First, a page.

Stairway to Trial: Led Zeppelin will defend rights to world-famous song in court

In this combination picture, rock legend Robert Plant and guitarist Jimmy Page sing during "The voice and the guitar of Led Zeppelin"
Led Zeppelin’s Robert Plant and Jimmy Page will appear in an LA court over claims they practically copied the opening of one of the world’s most famous rock songs from a lesser-known American band decades ago.

The two Zeppelin songwriters will contest the charge on Tuesday, insisting the famous opening sequence to Stairway to Heaven is theirs.

The song has been etched into the consciousness of several generations and is synonymous with Led Zeppelin. But Spirit begs to differ. The LA band has finally got the Led Zeppelin’s singer and guitarist to come out and debate in front of a jury whether the melancholic A-minor opening to Stairway is actually the opening from the US band’s instrumental track Taurus.

Taurus was written three years before Stairway, in 1967. Spirit opened for Zeppelin when the British rockers made their US debut on December 26, 1968 in Denver. Earlier testimony dwelled on that, among other things, but Plant and Page always insisted they had never had a deep enough familiarity with Spirit’s music to make the steal.

There were two years of legal proceedings between Zeppelin and the trustees for Spirit’s late guitarist, Randy Wolfe, who also went by the name Randy California. The musician never pursued charges and died in 1997. But before his death he gave a candid interview to Listener magazine:

“Well, if you listen to the two songs, you can make your own judgment. It’s an exact ... I’d say it was a rip-off… And the guys made millions of bucks on it and never said ‘Thank you,’ never said, ‘Can we pay you some money for it?’ It’s kind of a sore point with me.”

Zeppelin have said several things over the years, among them that the descending A-minor sequence has been used in folk music since time immemorial, and that the lawsuit completely ignores the rest of the track, which builds into an eight-minute grandstander.

Of course, sometimes epics evolve easily once you’re off to a well-crafted beginning. District Court Judge R. Gary Klausner ruled in May there was substantial reason for the issue to go to trial, despite Spirit’s representatives “[failure] to proffer evidence of striking similarity.”

It will be a tough case, as laws change all the time to increasingly reflect even the slightest resemblance, and anyone who has heard both songs will undoubtedly say the truth depends on how you look at it. The descending A-minor sequence is indeed a very traditional one, a “centuries-old musical element,” as Zeppelin’s lawyers have always claimed.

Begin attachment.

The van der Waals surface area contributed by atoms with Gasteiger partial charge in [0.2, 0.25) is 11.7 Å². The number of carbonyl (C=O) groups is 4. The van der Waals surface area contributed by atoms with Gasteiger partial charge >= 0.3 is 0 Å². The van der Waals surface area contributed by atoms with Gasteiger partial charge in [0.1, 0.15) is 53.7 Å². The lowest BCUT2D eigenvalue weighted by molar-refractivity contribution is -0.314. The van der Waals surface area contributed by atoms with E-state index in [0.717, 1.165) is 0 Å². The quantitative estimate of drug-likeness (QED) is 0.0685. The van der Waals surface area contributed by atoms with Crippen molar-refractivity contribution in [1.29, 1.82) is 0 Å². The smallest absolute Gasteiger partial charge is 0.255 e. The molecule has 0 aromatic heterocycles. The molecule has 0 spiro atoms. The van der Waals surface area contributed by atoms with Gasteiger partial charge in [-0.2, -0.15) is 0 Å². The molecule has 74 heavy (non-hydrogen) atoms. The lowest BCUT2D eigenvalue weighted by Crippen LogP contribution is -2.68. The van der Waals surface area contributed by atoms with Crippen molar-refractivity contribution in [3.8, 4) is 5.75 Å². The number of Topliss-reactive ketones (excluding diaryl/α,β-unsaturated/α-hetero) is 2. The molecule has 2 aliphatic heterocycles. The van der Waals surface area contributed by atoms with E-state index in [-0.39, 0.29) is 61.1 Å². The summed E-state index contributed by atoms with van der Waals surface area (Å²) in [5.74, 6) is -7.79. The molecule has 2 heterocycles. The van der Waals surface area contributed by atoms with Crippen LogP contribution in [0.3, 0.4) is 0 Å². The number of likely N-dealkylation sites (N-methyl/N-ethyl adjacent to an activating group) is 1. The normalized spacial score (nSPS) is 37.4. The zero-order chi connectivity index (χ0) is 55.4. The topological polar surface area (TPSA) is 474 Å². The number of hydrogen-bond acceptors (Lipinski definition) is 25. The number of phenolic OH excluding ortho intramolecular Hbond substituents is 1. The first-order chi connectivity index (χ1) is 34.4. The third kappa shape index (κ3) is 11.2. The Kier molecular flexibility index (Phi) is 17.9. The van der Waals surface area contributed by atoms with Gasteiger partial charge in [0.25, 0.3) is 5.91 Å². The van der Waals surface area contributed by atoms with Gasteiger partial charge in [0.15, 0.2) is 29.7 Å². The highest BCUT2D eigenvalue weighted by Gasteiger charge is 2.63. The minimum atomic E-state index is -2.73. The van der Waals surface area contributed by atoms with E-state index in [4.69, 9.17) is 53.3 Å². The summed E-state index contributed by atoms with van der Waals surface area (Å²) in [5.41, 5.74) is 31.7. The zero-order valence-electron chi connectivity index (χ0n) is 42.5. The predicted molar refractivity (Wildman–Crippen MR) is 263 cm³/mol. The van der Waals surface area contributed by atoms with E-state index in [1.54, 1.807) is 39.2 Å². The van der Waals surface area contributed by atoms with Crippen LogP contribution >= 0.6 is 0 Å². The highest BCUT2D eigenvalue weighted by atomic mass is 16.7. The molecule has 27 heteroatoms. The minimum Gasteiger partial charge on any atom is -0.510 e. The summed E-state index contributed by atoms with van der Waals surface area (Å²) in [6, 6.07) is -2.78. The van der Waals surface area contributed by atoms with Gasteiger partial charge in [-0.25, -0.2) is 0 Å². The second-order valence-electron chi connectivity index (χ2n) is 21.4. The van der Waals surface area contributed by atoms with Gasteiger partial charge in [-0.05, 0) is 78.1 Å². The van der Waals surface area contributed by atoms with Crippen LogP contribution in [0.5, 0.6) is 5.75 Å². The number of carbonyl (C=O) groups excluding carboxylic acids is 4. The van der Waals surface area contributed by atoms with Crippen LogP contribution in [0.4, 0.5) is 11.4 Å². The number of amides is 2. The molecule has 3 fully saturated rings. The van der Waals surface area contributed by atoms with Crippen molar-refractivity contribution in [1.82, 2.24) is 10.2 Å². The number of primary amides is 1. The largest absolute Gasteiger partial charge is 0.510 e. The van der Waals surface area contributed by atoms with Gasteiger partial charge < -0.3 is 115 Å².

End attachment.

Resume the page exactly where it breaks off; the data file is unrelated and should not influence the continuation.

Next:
The seminal British rockers have been accused before of stealing songs, the lawsuit argues. In this regard, it lists no less than 16 Zeppelin songs, including the classics ‘Babe I’m Gonna Leave You’ and ‘Whole Lotta Love’.

Potentially humorous is the fact that the jury will be deciding a case of copyright law in circumstances where that same law will prevent them from actually listening to the original Spirit song. Instead they’ll be treated to a stripped-down version.

However, ‘Stairway to Heaven’ has a special place in people’s hearts, or – to get down to brass tacks – is a potential moneymaker for whoever owns its rights. Spirit’s representation could either go for a symbolic $1 fee plus writing credit if they win, or – according to some reports – a huge $40 million.

According to Conde Nast’s Portfolio, the song earned over $562 million in the 37 years spanning 1971 to 2008.

Zeppelin’s lawyers also have a few tricks up their sleeve, according to the LA Times. They are expected to try to prove that Taurus itself was inspired by a billion other things. If they can prove that, Spirit would virtually have no claim. And there is another small matter: although Stairway was always the gift that kept on giving, Spirit’s representation would only be able to seek revenue produced by the song three years before the latest remaster was released, which would mean 2011.